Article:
QUEEN MARY entrance. Photo Shawn J. Dake
But this day, was all about celebration with the QUEEN MARY herself as the birthday girl. Mayor Garcia, Commodore Hoard, Mr. Jenkins along with Jose Barajas and June Allen presided over the cake cutting, with the large audience invited “to share a slice of history.” The QUEEN MARY has made history for 80 years and although long decommissioned from her seagoing career with Cunard Line, has no intention of retiring anytime soon from continuing to serve the public. In December of this year, she will have been in Long Beach for 47 years. If this anniversary of her launch party is any indication, the QUEEN MARY is as well-loved now as it has ever been during her long stay in California. More than 5,000 people had visited the ship by late Friday, said QUEEN MARY spokeswoman Johanna Felix.
One of the earliest postcards for the ship. On the reverse it reads in part “The QUEEN MARY, new Cunard White Star superliner, was christened by Her Majesty, the Queen of England on September 26, 1934 at Clydebank, Scotland. This mammoth vessel is expected to enter regular transatlantic service early in 1936. Postcard from the collection of Shawn J. Dake.
Before her launch, persistent rumors and speculation swirled about what the name of the ship would be. Even today the story continues that she might have been called the QUEEN VICTORIA, but for a misunderstanding between Sir Percy Bates and the King. That often told story was related again at today’s ceremony, but the fact is she rightfully could have been. The ship was named by and for Mary of Teck known by a variety of titles including Queen Mary, the Queen Consort and Empress of India. Her full name was actually Victoria Mary Augusta Louise Olga Pauline Claudine Agnes. It is probably a good thing that they didn’t try to put all of that “Queen” name on the ship or it would have needed a longer bow. Queen Mary, the woman was born on May 26, 1867. QUEEN MARY, the ship departed on its maiden voyage May 27, 1936, a day after Queen Mary’s 69th birthday. Today that ship commemorated 80 years of being in the water. A proud day for all those past and present, who have been associated with this great ocean liner.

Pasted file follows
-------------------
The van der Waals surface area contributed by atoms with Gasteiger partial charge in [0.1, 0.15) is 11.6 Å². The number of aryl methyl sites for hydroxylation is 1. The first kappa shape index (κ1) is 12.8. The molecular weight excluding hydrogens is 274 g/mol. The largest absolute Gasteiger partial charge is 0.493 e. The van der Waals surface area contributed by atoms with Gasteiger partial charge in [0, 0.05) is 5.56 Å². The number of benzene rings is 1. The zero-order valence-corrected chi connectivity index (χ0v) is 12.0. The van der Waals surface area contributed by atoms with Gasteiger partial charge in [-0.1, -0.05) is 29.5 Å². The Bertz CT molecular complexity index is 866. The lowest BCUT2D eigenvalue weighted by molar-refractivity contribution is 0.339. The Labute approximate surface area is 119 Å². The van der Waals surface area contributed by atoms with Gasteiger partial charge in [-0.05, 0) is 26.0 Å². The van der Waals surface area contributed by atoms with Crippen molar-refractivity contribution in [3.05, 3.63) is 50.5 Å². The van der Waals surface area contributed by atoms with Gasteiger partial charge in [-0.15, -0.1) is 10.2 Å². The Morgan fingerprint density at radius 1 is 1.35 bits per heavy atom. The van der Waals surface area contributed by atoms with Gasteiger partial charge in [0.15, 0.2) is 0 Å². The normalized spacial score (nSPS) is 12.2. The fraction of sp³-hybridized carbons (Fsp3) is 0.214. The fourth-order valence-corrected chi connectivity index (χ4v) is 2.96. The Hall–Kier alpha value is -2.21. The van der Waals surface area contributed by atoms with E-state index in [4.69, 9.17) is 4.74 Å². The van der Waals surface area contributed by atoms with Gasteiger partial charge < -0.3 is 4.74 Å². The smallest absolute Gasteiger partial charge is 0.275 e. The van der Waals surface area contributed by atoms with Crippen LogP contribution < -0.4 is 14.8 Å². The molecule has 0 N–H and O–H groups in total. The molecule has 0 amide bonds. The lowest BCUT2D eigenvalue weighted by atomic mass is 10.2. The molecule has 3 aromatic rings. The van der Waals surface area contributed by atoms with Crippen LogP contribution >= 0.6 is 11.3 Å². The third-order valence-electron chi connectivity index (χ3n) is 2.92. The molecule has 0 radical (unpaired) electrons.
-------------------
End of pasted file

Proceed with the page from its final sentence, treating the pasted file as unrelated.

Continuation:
QUEEN MARY with British Phone Box. Photo by Shawn J. Dake
QUEEN MARY rivets. Photo by Shawn J. Dake
Thanks to Martin Cox, Caroline Dake and Johanna Felix.
Shawn J. Dake, freelance travel writer and regular contributor to MaritimeMatters, worked in tourism and cruise industry for over 35 years. A native of Southern California, his first job was as a tour guide aboard the Queen Mary. A frequent lecturer on ship-related topics he has appeared on TV programs. Owner of Oceans Away Cruises & Travel agency, he served as President of the local Chapter of Steamship Historical Society of America. With a love of the sea, he is a veteran of 115 cruises.